The National Security Agency (NSA) has selected five more schools for the National Centers of Academic Excellence (CAE) in Cyber Operations Program, which is designed to cultivate more U.S. cyber professionals. These schools are now designated as Cyber Operations CAEs for the 2014-2019 academic years:
People with access to privileged data—such as health care records, sensitive company information, intellectual property or personal records—frequently put their organization’s sensitive information at risk, according to a new report by Raytheon Company. The survey report, “Privileged User Abuse & The Insider Threat,” finds that many individuals often are granted access to data and areas of the network not necessary for their roles and responsibilities. Furthermore, 65 percent of survey respondents indicated that curiosity—not job necessity—drives them to access sensitive or confidential data.
Key findings include:
The late Vice Adm. Arthur K. Cebrowski, USN (Ret.), looks over my shoulder as I work in my home office. His picture graced the May 2003 cover of SIGNAL Magazine, highlighting an article Clarence A. Robinson Jr., wrote based on an interview with the admiral. I was lucky enough to escort SIGNAL’s freelance photographer to take the photo of Adm. Cebrowski when he led the charge for change as the director of the U.S. Defense Department’s Office of Force Transformation. I received a cover photo plaque that hangs in my home office for my effort, though it really wasn’t necessary.
The National Weather Service is the granddaddy of open source data, according to Adrian Gardner, chief information officer, Federal Emergency Management Agency (FEMA). And, the National Oceanic and Atmospheric Administration (NOAA) was "into big data before big data was cool," added David McClure, a data asset portfolio analyst within the NOAA Office of the Chief Information Officer. The two officials made their comments during a panel on big data analytics at the AFCEA Homeland Security Conference in Washington, D.C.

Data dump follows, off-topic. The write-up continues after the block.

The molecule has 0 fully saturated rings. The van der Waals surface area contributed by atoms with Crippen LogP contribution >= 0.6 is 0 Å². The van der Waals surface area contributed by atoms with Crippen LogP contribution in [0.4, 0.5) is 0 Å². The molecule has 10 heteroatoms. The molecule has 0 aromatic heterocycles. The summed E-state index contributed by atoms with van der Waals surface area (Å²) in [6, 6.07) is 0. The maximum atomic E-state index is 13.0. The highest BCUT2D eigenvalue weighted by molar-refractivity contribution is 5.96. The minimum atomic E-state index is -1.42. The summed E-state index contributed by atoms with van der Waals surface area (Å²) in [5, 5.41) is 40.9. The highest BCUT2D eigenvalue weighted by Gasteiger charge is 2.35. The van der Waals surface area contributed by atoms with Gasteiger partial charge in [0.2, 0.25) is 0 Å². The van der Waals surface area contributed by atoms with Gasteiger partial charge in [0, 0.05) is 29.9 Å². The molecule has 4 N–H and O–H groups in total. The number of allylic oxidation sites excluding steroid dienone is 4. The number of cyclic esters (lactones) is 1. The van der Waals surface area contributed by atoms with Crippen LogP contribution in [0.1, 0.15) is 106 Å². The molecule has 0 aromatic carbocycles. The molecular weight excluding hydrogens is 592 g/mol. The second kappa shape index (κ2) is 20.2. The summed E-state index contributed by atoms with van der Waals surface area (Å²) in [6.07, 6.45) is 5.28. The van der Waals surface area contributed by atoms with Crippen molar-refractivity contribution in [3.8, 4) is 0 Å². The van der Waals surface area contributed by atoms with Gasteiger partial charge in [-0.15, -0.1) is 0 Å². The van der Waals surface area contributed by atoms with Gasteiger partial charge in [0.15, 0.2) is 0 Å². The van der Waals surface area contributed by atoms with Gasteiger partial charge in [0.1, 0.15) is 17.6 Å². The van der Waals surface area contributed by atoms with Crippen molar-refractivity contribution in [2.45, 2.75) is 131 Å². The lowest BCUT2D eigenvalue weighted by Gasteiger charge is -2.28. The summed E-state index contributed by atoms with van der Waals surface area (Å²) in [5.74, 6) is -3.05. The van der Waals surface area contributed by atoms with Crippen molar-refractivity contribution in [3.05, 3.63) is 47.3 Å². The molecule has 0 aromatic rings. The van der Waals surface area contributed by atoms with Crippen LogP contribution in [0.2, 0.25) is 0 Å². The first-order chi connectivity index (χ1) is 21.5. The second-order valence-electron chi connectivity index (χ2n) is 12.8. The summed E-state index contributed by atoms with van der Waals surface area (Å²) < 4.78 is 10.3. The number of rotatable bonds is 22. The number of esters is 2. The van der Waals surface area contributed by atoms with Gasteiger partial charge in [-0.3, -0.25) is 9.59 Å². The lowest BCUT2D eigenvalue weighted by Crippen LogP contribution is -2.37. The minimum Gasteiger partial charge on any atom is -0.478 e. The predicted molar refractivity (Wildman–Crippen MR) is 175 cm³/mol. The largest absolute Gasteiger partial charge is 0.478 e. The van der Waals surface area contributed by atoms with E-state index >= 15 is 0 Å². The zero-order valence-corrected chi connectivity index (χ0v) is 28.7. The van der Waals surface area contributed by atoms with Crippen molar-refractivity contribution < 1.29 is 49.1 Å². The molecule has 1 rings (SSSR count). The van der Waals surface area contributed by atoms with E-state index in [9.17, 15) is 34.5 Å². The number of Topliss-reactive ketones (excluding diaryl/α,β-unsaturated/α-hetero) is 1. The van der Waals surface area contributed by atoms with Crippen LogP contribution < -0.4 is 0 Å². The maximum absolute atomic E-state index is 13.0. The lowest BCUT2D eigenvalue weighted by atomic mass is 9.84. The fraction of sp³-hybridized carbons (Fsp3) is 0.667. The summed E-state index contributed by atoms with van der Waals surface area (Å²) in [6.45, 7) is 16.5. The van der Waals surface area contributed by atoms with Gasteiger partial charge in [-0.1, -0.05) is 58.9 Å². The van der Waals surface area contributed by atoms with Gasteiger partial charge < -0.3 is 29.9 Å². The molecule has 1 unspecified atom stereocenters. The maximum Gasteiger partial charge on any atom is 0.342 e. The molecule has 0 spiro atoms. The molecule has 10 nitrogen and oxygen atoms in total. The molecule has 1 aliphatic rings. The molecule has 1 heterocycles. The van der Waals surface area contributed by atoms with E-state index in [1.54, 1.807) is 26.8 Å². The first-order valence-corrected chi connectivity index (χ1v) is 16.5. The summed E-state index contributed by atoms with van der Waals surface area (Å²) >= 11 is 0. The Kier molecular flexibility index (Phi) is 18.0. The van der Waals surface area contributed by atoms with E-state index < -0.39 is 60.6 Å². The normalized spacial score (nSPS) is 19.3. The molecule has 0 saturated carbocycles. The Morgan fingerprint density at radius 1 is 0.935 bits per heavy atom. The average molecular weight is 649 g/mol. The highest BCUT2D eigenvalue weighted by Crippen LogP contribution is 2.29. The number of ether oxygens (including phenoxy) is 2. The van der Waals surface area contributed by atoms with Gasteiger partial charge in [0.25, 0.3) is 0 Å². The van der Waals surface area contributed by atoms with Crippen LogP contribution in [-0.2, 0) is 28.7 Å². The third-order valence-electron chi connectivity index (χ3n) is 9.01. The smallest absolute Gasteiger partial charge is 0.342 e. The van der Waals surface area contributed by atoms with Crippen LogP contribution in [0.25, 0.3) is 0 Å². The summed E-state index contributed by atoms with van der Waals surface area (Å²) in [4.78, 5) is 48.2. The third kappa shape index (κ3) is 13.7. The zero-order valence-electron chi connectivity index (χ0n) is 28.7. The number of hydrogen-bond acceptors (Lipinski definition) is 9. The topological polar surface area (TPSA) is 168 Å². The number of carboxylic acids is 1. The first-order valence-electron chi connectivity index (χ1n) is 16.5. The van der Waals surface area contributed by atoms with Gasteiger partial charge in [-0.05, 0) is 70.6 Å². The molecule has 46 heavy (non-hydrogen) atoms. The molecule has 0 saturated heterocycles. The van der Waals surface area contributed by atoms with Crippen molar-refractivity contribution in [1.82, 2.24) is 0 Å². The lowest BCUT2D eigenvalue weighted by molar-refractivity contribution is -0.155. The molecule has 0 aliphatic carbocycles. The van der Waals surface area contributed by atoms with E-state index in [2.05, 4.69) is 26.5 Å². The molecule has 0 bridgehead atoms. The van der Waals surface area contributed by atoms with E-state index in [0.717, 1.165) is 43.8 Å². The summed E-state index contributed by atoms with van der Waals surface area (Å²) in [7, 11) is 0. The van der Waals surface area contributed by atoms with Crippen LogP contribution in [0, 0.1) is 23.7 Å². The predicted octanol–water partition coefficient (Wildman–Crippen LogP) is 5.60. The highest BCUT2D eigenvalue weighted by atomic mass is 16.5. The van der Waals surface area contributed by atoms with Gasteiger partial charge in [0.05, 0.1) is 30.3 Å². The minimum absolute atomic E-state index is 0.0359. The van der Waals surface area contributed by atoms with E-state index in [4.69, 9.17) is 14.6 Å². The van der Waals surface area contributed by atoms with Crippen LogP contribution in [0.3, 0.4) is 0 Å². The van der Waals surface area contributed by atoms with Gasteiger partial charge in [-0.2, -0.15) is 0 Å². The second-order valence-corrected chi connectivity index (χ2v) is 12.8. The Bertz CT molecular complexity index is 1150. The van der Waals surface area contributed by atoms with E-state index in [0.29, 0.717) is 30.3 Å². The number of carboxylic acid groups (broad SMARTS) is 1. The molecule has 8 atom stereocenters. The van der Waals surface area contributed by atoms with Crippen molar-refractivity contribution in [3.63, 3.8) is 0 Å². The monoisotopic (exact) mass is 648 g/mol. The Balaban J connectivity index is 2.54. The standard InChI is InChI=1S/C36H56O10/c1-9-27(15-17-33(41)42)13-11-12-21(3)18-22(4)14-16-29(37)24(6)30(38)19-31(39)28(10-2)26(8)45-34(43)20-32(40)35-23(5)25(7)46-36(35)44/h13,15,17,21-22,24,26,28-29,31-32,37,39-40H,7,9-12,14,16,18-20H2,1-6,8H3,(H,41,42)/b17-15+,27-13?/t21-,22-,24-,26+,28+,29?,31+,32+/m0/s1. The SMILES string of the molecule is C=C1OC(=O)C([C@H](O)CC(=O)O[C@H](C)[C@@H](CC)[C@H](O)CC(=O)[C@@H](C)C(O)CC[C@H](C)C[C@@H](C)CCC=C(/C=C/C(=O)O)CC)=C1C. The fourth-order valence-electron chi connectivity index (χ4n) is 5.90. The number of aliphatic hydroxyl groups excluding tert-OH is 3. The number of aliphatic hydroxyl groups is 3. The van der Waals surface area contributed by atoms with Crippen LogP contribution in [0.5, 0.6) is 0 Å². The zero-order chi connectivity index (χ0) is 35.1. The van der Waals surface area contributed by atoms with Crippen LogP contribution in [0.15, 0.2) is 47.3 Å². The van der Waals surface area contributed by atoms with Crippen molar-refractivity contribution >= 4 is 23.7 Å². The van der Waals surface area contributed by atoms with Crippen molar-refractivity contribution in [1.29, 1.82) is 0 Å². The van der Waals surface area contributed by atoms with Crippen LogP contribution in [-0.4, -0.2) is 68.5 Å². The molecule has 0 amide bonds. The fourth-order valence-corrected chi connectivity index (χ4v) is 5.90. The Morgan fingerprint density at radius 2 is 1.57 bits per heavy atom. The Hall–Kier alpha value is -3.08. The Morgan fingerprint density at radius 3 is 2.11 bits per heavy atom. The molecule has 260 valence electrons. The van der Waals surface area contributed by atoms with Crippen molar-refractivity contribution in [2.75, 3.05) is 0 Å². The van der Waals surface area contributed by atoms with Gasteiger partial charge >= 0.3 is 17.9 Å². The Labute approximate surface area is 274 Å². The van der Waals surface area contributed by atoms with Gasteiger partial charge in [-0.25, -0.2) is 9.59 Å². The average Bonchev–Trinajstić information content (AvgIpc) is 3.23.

The real challenge to keeping the homeland secure is dealing with the world's increasing complexity, Adm. Thad Allen, USCG, (Ret.), executive vice president of Booz Allen Hamilton and former commandant of the U.S. Coast Guard, told the audience at the AFCEA Homeland Security Conference in Washington, D.C., on Monday during his luncheon keynote address.
The U.S. Customs and Border Protection (CBP) agency is only interested in mobile communication if it allows the agency to perform functions it could not perform otherwise, Mark Borkowski, component acquisition executive and assistant commissioner with the CBP Office of Technology Innovation and Acquisition, told the audience at the AFCEA Homeland Security Conference in Washington, D.C., on Monday. "We're not interested in mobility for mobility's sake but because it allows us to do something we haven't done before," Borkowski said, while participating in a panel on mobility and interoperability.
Leonie Industries LLC, Pacific Palisades, Calif., was awarded a $48,852,000 modification to a previously awarded firm-fixed-price, option-filled, multi-year contract for media and marketing services in support of the Information Operations Task Force-Afghanistan. The cumulative total face value of this contract is $173,541,529. Work will be performed in Afghanistan, with an estimated completion date of Feb. 5, 2014. The Army Contracting Command, Rock Island, Ill., is the contracting activity.